Because of Christ: Memoirs of a Lutheran Theologian
By Carl E. Braaten
Eerdmans, 210 Pages, $18
Lutherans are a theologically odd lot. They started the Reformation, but they have never felt entirely comfortable with the Protestant label. They don’t doubt that Rome was wrong, but they have always suspected that most of their fellow reformers got a number of important things wrong themselves. Like their namesake, Lutherans have been eager to separate themselves from the errors both of the papists and of those whose opposition to popery was not, in their eyes, as astute, precise, and nuanced as their own.
These days, Lutherans, at least in America, are in disarray. Their numbers are dropping, and their theological distinctiveness isn’t what it used to be. The largest body, the Evangelical Lutheran Church in America (ELCA), generally looks and acts like any other mainline Protestant denomination. The other major body, the Lutheran Church–Missouri Synod (LCMS), insists on its faithfulness to the particularities of the sixteenth-century Lutheran confessions, but over the years evangelical beliefs and practices have made significant inroads into its life and witness.
These unsettling conditions form a context for consideration of Because of Christ, Carl Braaten’s brisk and engaging memoir. This is not, for Lutherans, a happy tale. Braaten had a rewarding and distinguished theological career before his retirement in 2005—he has written eighteen books, edited twenty-five more, and published hundreds of articles—but his account of the church he served follows the pattern of decline and fall all too familiar in recent decades.
Braaten, who was born in 1929, spent his childhood in Madagascar, where his parents were missionaries of the Norwegian Lutheran Church in America, one of the ELCA’s many predecessor bodies. He went to college at St. Olaf in Minnesota, and after a year as a Fulbright scholar at the Sorbonne in 1951 he attended Luther Seminary in Minneapolis—where, over the next three years, he learned the rudiments of Lutheran dogmatics but little of the Church Fathers and almost nothing of modern developments in biblical studies and systematic theology.
Braaten’s post-seminary graduate education made up the deficit. At Harvard Divinity School, with the encouragement of his mentor Paul Tillich, he immersed himself in the classic texts of Christian theology, with special attention to Christology and the doctrine of the Trinity. After two years at Harvard, he spent an academic year at the University of Heidelberg, whose outstanding faculty (including the young systematician Wolfhart Pannenberg) made it, in Braaten’s appreciative words, “the citadel of the rebirth of confessional Lutheran theology” in the postwar era.
By the end of his studies—he wrote his doctoral thesis on the quest for the historical Jesus—Braaten had worked through the theologies of such mid-century luminaries as Tillich, Rudolf Bultmann, and Karl Barth but become the disciple of none. He lists Tillich as his greatest influence, but his own synthesis borrowed most heavily from Pannenberg’s eschatological theology of hope. His theological self-description indicates his eclectic inclinations: “evangelical without being Protestant, catholic without being Roman, orthodox without being Eastern.”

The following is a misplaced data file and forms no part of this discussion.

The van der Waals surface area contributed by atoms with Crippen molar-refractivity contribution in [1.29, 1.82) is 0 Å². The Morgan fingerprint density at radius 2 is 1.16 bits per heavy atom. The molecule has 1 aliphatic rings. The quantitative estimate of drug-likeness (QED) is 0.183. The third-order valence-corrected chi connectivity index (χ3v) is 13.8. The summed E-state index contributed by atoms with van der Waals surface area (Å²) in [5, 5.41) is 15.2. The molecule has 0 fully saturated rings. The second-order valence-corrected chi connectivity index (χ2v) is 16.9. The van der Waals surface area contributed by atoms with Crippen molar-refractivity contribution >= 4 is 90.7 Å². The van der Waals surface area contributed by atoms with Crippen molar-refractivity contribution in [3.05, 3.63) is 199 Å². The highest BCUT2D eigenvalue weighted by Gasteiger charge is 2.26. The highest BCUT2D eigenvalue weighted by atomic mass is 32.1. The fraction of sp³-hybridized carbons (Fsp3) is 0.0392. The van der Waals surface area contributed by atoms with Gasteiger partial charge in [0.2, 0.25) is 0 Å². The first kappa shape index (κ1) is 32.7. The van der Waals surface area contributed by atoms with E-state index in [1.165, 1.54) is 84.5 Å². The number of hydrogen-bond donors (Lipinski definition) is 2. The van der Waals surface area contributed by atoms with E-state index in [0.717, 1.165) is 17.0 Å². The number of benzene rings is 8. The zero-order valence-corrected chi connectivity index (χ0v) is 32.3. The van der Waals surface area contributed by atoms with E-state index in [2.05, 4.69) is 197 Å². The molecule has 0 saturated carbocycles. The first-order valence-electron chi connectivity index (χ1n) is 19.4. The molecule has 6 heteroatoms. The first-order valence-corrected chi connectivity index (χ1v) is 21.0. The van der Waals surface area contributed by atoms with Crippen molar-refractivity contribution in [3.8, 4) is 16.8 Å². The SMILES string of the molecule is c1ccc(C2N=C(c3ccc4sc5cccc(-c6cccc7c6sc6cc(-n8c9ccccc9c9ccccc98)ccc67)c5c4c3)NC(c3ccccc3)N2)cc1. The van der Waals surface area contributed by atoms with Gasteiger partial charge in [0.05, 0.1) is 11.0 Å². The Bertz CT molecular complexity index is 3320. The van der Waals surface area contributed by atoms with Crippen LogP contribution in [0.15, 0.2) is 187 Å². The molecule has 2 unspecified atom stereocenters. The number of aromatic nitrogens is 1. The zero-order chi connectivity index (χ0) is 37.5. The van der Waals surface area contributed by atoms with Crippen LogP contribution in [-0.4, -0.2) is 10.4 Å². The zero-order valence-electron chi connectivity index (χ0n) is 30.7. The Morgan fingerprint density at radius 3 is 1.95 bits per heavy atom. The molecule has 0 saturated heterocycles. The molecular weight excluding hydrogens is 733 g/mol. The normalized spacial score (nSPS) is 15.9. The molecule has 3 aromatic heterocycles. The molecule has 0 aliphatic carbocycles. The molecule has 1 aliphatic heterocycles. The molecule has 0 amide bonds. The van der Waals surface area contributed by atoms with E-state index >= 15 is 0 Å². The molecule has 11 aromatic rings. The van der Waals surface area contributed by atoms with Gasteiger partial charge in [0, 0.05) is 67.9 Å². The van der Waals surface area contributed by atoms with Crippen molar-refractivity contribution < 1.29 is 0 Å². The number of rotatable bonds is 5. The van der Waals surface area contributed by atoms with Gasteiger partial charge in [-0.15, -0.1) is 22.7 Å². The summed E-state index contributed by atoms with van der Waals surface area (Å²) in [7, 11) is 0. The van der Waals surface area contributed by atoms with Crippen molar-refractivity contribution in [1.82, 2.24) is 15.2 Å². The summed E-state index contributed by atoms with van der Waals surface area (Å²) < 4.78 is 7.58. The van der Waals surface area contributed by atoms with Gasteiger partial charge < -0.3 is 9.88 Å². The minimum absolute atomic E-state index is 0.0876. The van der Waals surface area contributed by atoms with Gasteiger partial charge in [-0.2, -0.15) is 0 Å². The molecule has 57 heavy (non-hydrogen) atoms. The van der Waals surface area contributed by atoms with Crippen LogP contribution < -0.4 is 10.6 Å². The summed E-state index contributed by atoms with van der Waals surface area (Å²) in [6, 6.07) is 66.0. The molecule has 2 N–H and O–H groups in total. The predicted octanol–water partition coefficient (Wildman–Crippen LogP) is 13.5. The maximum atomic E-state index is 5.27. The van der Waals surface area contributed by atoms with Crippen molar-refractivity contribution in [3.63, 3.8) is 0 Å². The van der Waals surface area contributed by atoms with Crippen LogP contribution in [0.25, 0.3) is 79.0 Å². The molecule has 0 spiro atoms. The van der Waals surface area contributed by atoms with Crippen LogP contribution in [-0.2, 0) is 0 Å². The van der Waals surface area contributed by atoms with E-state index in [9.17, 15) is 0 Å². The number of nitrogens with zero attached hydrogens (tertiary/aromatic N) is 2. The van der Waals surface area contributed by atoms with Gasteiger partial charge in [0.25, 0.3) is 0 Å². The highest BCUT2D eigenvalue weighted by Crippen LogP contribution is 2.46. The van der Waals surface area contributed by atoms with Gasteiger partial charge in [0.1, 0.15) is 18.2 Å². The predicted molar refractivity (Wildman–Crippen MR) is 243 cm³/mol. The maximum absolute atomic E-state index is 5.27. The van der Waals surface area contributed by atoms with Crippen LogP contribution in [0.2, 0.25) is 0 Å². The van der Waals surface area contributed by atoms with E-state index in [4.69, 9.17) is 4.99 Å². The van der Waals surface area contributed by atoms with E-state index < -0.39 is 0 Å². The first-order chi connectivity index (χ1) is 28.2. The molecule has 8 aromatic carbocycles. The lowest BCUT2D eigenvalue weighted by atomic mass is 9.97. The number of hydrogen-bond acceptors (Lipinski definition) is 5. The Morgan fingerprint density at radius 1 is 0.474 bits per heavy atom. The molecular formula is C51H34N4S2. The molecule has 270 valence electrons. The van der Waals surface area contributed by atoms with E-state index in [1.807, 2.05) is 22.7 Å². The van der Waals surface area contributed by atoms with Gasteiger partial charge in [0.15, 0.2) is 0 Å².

At the beginning of his years as a seminary professor—most of them spent at the Lutheran School of Theology at Chicago (LSTC)—Braaten was on the liberal side of the American Lutheran political and theological spectrum. In January 1962 he and a number of other young academics launched the journal Dialog, which they intended as a kind of Lutheranesque Vatican II that might draw a provincial and stagnant denomination into creative engagement with modern culture. They hoped for a Lutheranism less pietist, biblicist, and theologically parochial.
Over the course of the tumultuous 1960s, Braaten’s politics moved for a time somewhere beyond liberal, and his theology developed accordingly. Converted by a 1968 sabbatical year at Oxford to radical opposition to the Vietnam War, Braaten elaborated an eschatological ethics that sought, without succumbing to secular utopian schemes of violent social transformation, to “baptize the concept of revolution.” The idea was to work—nonviolently and within the constraints of Lutheran two-kingdoms warnings against illusions of earthly new Jerusalems—toward a politics that might provide a better approximation of the kingdom of God proleptically revealed in the life and ministry of Jesus of Nazareth.
That was a tall order, and Braaten concedes that his attempt at baptizing revolution may not have been a successful one. One suspects that the lack was more in his sometimes febrile politics than in his theology. In defending the cause of the Chicago Seven—radicals indicted for antiwar protests at the 1968 Democratic National Convention—he implicitly compared the charges brought against the likes of Abbie Hoffman, Jerry Rubin, and Tom Hayden to those raised in the trials of Socrates, Jesus, and Luther. Preaching at an antiwar service at LSTC, he compared at length Vietnam-era America with the beast in the Book of Revelation: “The beast is a world imperialist; it exercises authority over every tribe and people and tongue and nation.”